Four Part Hill Test Law and Legal Definition
Four part hill test is a method for determining the competency of a covenant. A covenant is enforceable only if the covenant provides protection to the promisee. That is, a person seeking to enforce the covenant must have a legitimate interest in protecting business goodwill or trade.[Cukjati v. Burkett, 772 S.W.2d 215 (Tex. App. Dallas 1989)].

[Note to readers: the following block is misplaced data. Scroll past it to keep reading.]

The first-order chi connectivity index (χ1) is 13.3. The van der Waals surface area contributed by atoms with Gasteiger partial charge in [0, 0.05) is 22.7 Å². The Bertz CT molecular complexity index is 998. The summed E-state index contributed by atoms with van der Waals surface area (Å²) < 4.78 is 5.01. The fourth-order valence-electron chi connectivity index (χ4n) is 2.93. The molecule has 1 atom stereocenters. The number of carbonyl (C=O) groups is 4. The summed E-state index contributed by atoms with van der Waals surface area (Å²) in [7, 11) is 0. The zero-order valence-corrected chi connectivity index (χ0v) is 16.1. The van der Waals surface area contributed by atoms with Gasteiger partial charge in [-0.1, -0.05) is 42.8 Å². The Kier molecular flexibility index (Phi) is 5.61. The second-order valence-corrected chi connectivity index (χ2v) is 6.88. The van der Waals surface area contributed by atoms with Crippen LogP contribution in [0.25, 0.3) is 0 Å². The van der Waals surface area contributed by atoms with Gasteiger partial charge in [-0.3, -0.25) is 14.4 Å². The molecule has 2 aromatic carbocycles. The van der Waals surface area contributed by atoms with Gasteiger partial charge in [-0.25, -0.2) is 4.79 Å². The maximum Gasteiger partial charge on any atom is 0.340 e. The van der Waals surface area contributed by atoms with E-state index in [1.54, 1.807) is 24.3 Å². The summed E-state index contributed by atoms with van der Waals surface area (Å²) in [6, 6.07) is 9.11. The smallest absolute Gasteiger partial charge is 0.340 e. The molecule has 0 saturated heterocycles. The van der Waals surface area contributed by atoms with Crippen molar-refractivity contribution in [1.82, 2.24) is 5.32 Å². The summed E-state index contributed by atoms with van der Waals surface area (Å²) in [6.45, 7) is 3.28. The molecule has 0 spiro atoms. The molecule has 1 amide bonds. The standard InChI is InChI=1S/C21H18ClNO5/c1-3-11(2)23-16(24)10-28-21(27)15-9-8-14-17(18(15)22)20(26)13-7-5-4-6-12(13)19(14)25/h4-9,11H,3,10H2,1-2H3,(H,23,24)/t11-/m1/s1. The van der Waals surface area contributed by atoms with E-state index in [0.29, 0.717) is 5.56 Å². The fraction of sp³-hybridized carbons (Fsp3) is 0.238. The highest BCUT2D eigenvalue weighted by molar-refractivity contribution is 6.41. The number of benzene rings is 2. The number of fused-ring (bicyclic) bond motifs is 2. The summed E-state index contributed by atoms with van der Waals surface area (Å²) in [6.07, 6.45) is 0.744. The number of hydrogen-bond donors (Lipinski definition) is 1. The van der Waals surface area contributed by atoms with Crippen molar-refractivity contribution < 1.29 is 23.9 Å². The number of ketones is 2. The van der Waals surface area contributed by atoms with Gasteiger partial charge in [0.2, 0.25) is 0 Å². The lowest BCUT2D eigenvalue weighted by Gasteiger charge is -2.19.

The following are the requisites of a covenant which is provided by four part hill test:
1.A covenant must provide for the protection of the promisee;
2.A covenant must not be oppressive to the promisor with respect to time, territory, and activity;
3.A covenant must not be injurious to the public through prevention of competition or by depriving the community of needed goods; and
4. A covenant can be enforced only if the promisee gives consideration for something of value.